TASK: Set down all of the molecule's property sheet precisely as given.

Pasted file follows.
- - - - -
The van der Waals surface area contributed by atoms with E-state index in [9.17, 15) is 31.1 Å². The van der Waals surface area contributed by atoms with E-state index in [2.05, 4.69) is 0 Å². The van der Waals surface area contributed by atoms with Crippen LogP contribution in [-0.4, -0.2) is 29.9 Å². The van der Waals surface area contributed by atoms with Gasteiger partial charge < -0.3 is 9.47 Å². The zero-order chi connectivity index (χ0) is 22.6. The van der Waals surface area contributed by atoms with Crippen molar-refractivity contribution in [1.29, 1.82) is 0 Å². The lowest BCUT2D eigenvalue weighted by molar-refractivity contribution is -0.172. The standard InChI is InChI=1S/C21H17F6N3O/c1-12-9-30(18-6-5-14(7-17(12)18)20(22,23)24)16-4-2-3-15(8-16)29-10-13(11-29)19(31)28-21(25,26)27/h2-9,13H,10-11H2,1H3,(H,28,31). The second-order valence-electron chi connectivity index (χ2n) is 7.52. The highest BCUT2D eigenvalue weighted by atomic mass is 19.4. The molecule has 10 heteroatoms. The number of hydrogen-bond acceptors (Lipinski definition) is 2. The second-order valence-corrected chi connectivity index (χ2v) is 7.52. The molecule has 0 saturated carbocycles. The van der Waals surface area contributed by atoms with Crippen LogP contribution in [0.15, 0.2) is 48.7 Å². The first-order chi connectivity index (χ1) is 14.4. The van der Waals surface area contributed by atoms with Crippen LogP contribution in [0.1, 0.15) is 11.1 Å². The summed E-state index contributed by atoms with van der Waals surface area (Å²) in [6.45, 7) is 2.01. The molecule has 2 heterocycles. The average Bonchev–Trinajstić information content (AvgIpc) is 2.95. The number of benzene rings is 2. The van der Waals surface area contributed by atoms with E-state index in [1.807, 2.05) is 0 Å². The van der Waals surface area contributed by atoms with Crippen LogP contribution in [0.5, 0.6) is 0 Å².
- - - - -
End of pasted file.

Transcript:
The van der Waals surface area contributed by atoms with E-state index in [9.17, 15) is 31.1 Å². The van der Waals surface area contributed by atoms with E-state index in [2.05, 4.69) is 0 Å². The van der Waals surface area contributed by atoms with Crippen LogP contribution in [-0.4, -0.2) is 29.9 Å². The van der Waals surface area contributed by atoms with Gasteiger partial charge < -0.3 is 9.47 Å². The zero-order chi connectivity index (χ0) is 22.6. The van der Waals surface area contributed by atoms with Crippen molar-refractivity contribution in [1.29, 1.82) is 0 Å². The lowest BCUT2D eigenvalue weighted by molar-refractivity contribution is -0.172. The standard InChI is InChI=1S/C21H17F6N3O/c1-12-9-30(18-6-5-14(7-17(12)18)20(22,23)24)16-4-2-3-15(8-16)29-10-13(11-29)19(31)28-21(25,26)27/h2-9,13H,10-11H2,1H3,(H,28,31). The second-order valence-electron chi connectivity index (χ2n) is 7.52. The highest BCUT2D eigenvalue weighted by atomic mass is 19.4. The molecule has 10 heteroatoms. The number of hydrogen-bond acceptors (Lipinski definition) is 2. The second-order valence-corrected chi connectivity index (χ2v) is 7.52. The molecule has 0 saturated carbocycles. The van der Waals surface area contributed by atoms with Crippen LogP contribution in [0.15, 0.2) is 48.7 Å². The first-order chi connectivity index (χ1) is 14.4. The van der Waals surface area contributed by atoms with Crippen LogP contribution in [0.1, 0.15) is 11.1 Å². The summed E-state index contributed by atoms with van der Waals surface area (Å²) in [6.45, 7) is 2.01. The molecule has 2 heterocycles. The average Bonchev–Trinajstić information content (AvgIpc) is 2.95. The number of benzene rings is 2. The van der Waals surface area contributed by atoms with E-state index in [1.807, 2.05) is 0 Å². The van der Waals surface area contributed by atoms with Crippen LogP contribution in [0.5, 0.6) is 0 Å².